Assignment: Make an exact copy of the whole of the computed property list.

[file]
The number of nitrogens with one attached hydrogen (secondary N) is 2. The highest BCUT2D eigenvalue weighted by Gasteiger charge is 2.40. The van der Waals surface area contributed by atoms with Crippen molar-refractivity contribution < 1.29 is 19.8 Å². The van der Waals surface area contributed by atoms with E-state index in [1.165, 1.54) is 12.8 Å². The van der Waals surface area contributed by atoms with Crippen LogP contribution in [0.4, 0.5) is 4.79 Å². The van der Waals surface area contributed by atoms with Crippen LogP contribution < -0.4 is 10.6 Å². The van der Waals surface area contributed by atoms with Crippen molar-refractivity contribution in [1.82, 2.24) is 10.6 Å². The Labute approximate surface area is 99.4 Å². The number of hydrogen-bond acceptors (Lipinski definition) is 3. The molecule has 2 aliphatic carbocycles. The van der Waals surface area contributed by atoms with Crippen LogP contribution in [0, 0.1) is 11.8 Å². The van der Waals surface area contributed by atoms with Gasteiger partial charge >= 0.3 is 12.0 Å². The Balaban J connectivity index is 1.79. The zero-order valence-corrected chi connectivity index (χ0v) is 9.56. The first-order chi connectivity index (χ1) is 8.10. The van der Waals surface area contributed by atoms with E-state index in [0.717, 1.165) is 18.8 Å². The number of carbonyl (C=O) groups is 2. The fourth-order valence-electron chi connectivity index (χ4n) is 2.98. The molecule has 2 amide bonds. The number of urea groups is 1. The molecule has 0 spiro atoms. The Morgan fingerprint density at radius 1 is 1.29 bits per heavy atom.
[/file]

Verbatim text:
The number of nitrogens with one attached hydrogen (secondary N) is 2. The highest BCUT2D eigenvalue weighted by Gasteiger charge is 2.40. The van der Waals surface area contributed by atoms with Crippen molar-refractivity contribution < 1.29 is 19.8 Å². The van der Waals surface area contributed by atoms with E-state index in [1.165, 1.54) is 12.8 Å². The van der Waals surface area contributed by atoms with Crippen LogP contribution in [0.4, 0.5) is 4.79 Å². The van der Waals surface area contributed by atoms with Crippen LogP contribution < -0.4 is 10.6 Å². The van der Waals surface area contributed by atoms with Crippen molar-refractivity contribution in [1.82, 2.24) is 10.6 Å². The Labute approximate surface area is 99.4 Å². The number of hydrogen-bond acceptors (Lipinski definition) is 3. The molecule has 2 aliphatic carbocycles. The van der Waals surface area contributed by atoms with Crippen LogP contribution in [0, 0.1) is 11.8 Å². The van der Waals surface area contributed by atoms with Gasteiger partial charge >= 0.3 is 12.0 Å². The Balaban J connectivity index is 1.79. The zero-order valence-corrected chi connectivity index (χ0v) is 9.56. The first-order chi connectivity index (χ1) is 8.10. The van der Waals surface area contributed by atoms with E-state index in [0.717, 1.165) is 18.8 Å². The number of carbonyl (C=O) groups is 2. The fourth-order valence-electron chi connectivity index (χ4n) is 2.98. The molecule has 2 amide bonds. The number of urea groups is 1. The molecule has 0 spiro atoms. The Morgan fingerprint density at radius 1 is 1.29 bits per heavy atom.